Israeli society is diverse, dynamic, vibrant, and challenged. Israel’s long-held social solidarity faces new pressure from growing internal fissures and from the ongoing conflict with the Palestinians.
In bold and candid remarks earlier this year, Israeli President Reuven Rivlin identified four “tribes” in Israeli society, representing different worldviews, and called for a new effort to find common ground among secular, national-religious and ultra-Orthodox Jewish Israelis, and Arab citizens of Israel. How might Israel’s diverse society coalesce in the coming years? How will the future of Israeli society affect its democracy, its relations with its neighbors and with the United States?
On December 10, the Center for Middle East Policy at Brookings hosted President Reuven Rivlin to discuss his vision for the future of Israeli society and the U.S.-Israeli relationship. Bruce Jones, vice president and director of Foreign Policy at Brookings, gave welcoming remarks, and Tamara Cofman Wittes, senior fellow and director of the Center for Middle East Policy at Brookings, introduced President Rivlin.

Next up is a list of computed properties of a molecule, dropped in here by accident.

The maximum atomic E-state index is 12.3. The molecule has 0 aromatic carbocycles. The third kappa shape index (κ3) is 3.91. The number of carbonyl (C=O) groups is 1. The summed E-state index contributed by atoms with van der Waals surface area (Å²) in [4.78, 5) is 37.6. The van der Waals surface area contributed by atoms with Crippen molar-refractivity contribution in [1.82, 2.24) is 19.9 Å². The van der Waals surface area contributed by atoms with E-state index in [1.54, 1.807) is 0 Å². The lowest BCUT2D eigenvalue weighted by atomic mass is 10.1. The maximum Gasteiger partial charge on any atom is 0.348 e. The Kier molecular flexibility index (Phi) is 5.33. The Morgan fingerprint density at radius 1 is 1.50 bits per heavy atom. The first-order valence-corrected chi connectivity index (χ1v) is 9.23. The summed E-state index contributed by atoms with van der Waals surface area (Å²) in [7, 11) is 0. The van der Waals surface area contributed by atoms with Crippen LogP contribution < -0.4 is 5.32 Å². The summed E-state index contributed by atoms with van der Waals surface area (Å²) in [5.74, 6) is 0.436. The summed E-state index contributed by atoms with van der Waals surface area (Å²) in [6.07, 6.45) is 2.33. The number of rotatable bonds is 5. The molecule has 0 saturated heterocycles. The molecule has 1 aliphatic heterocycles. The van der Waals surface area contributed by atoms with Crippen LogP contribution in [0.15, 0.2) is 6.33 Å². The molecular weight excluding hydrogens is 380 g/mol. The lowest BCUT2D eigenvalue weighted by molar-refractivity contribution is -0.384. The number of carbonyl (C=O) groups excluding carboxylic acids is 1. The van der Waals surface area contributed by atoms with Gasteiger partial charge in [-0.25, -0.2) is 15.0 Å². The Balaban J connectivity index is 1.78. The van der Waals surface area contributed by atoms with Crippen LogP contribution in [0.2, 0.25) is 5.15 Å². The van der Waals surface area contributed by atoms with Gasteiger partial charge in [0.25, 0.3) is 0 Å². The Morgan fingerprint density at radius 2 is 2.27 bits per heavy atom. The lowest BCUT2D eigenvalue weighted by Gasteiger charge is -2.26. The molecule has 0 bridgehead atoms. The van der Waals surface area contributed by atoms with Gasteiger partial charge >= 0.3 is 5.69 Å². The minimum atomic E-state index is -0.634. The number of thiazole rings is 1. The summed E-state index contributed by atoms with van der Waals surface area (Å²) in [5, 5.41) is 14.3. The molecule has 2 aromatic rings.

Following President Rivlin’s remarks, Natan Sachs, fellow at the Center for Middle East Policy at Brookings, engaged the president in conversation.
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